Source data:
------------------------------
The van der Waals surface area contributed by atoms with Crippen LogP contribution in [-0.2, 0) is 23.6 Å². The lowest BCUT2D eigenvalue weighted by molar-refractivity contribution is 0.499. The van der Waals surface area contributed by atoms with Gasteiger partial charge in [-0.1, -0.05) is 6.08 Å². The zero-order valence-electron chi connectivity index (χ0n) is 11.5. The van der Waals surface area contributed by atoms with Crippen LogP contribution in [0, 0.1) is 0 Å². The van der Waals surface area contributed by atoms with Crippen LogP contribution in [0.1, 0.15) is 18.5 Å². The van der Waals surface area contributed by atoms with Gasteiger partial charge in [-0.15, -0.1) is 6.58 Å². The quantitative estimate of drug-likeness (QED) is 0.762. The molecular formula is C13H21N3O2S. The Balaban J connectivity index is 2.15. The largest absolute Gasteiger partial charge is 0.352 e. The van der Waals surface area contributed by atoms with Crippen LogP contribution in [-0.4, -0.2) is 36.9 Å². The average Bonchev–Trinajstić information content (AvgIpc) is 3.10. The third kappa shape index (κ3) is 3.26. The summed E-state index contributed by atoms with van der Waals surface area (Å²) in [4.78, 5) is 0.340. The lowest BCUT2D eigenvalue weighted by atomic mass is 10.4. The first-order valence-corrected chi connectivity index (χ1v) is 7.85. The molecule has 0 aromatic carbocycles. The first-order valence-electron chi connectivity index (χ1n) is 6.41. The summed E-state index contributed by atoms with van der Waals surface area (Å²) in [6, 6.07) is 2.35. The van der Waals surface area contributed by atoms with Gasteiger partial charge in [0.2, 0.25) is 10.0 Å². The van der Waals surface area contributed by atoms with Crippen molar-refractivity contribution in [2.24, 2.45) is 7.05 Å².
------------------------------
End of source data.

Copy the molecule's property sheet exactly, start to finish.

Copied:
The van der Waals surface area contributed by atoms with Crippen LogP contribution in [-0.2, 0) is 23.6 Å². The lowest BCUT2D eigenvalue weighted by molar-refractivity contribution is 0.499. The van der Waals surface area contributed by atoms with Gasteiger partial charge in [-0.1, -0.05) is 6.08 Å². The zero-order valence-electron chi connectivity index (χ0n) is 11.5. The van der Waals surface area contributed by atoms with Crippen LogP contribution in [0, 0.1) is 0 Å². The van der Waals surface area contributed by atoms with Crippen LogP contribution in [0.1, 0.15) is 18.5 Å². The van der Waals surface area contributed by atoms with Gasteiger partial charge in [-0.15, -0.1) is 6.58 Å². The quantitative estimate of drug-likeness (QED) is 0.762. The molecular formula is C13H21N3O2S. The Balaban J connectivity index is 2.15. The largest absolute Gasteiger partial charge is 0.352 e. The van der Waals surface area contributed by atoms with Crippen LogP contribution in [-0.4, -0.2) is 36.9 Å². The average Bonchev–Trinajstić information content (AvgIpc) is 3.10. The third kappa shape index (κ3) is 3.26. The summed E-state index contributed by atoms with van der Waals surface area (Å²) in [4.78, 5) is 0.340. The lowest BCUT2D eigenvalue weighted by atomic mass is 10.4. The first-order valence-corrected chi connectivity index (χ1v) is 7.85. The molecule has 0 aromatic carbocycles. The first-order valence-electron chi connectivity index (χ1n) is 6.41. The summed E-state index contributed by atoms with van der Waals surface area (Å²) in [6, 6.07) is 2.35. The van der Waals surface area contributed by atoms with Gasteiger partial charge in [0.2, 0.25) is 10.0 Å². The van der Waals surface area contributed by atoms with Crippen molar-refractivity contribution in [2.24, 2.45) is 7.05 Å².